Essay Mary Flannery O'Connor

948 WordsOct 15, 19994 Pages
Mary Flannery O'Connor is one of the most preeminent and more unique short story authors in American Literature (O'Connor 1). While growing up she lived in the Bible-belt South during the post World War II era of the United States. O'Connor was part of a strict Roman Catholic family, but she depicts her characters as Fundamentalist Protestants. Her characters are also severely spiritually or physically disturbed and have a tendency to be violent, arrogant or overly stupid. (Garraty 582) She mixes in her works a full-fledged gothic eeriness with an authentic feeling for the powers of grace and redemption. O'Connor's substantial literary reputation is based upon her two novels and her short stories collected in Everything That Rises Must…show more content…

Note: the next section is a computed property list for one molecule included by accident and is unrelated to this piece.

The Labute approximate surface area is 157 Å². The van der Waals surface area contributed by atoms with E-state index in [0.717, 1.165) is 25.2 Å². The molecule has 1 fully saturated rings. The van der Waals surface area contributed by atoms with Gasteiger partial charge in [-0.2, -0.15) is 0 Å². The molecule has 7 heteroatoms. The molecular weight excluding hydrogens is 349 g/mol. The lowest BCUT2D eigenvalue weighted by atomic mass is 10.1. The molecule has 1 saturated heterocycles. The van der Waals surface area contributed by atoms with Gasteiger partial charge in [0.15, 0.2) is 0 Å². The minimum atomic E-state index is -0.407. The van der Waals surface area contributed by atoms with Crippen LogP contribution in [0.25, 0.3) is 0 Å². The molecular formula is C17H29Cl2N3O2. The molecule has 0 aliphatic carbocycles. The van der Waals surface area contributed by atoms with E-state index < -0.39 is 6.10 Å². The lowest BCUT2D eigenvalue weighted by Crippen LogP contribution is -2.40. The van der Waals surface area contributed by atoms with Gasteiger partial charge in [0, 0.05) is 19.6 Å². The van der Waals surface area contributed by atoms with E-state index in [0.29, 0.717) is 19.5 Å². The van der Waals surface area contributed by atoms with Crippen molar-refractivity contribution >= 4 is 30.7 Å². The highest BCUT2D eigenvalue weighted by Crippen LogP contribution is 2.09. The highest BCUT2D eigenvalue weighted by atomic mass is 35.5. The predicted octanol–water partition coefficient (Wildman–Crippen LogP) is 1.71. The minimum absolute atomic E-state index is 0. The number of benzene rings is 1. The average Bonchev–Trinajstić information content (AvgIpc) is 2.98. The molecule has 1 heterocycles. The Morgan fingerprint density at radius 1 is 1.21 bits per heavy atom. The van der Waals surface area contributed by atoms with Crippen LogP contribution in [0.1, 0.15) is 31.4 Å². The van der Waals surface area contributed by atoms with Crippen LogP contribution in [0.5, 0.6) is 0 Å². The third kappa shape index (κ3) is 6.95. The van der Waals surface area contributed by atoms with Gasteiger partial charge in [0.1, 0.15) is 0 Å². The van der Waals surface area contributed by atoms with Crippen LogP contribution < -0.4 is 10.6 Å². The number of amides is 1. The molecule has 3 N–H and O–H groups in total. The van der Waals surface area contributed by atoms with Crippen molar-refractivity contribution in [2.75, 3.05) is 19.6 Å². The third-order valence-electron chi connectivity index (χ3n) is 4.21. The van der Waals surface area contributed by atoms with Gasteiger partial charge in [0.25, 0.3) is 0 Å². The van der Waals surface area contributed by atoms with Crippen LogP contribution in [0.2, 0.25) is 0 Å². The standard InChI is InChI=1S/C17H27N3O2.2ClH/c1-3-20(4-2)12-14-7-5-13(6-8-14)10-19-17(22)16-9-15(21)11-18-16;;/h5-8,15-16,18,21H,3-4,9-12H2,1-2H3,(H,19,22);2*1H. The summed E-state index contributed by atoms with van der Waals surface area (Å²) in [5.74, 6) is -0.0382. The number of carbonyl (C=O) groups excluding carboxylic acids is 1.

She also drew cartoons and made illustrations for college paper and yearbook. O'Connor also edited the college literary magazine (Garraty 582). One of her professors started off her writing career by submitting some of her works to the Writers' Workshop at the University of Iowa, because of this she was awarded a Rhinehart Fellowship. O'Connor graduated in 1945 with Bachelors Arts in English and social sciences. She published her first story ," The Geranium" in the summer issue of Accent. Several stories and even portions of her first novel, Wise Blood were published between 1946 and 1952 in "Accent," "Sewanee Review," "Tomorrow," "Mademoiselle," "Partisan Review," and "New World Writing." (Garraty 582) Then she received a Master of Arts in Literature in 1947 she lived at the writers' colony at Saratoga Springs for a short time. Then O'Connor lived in New York until she got sick in 1950 and moved back home, to Georgia. (Garraty 582) When O'Connor returned to Georgia, her condition was diagnosed as disseminated lupus. She was admitted to Emory Hospital in Atlanta and remained there until she was discharged in the spring of 1951. O'Connor and her mother moved to "Andalusia.." Even during the years in Andalusia she regularly received honors and awards for her work. (Garraty 582) In 1954 o's' short story collection The Life You Save May be Your Own was selected for publication in O. Henry Prize Stories of 1954. Although her
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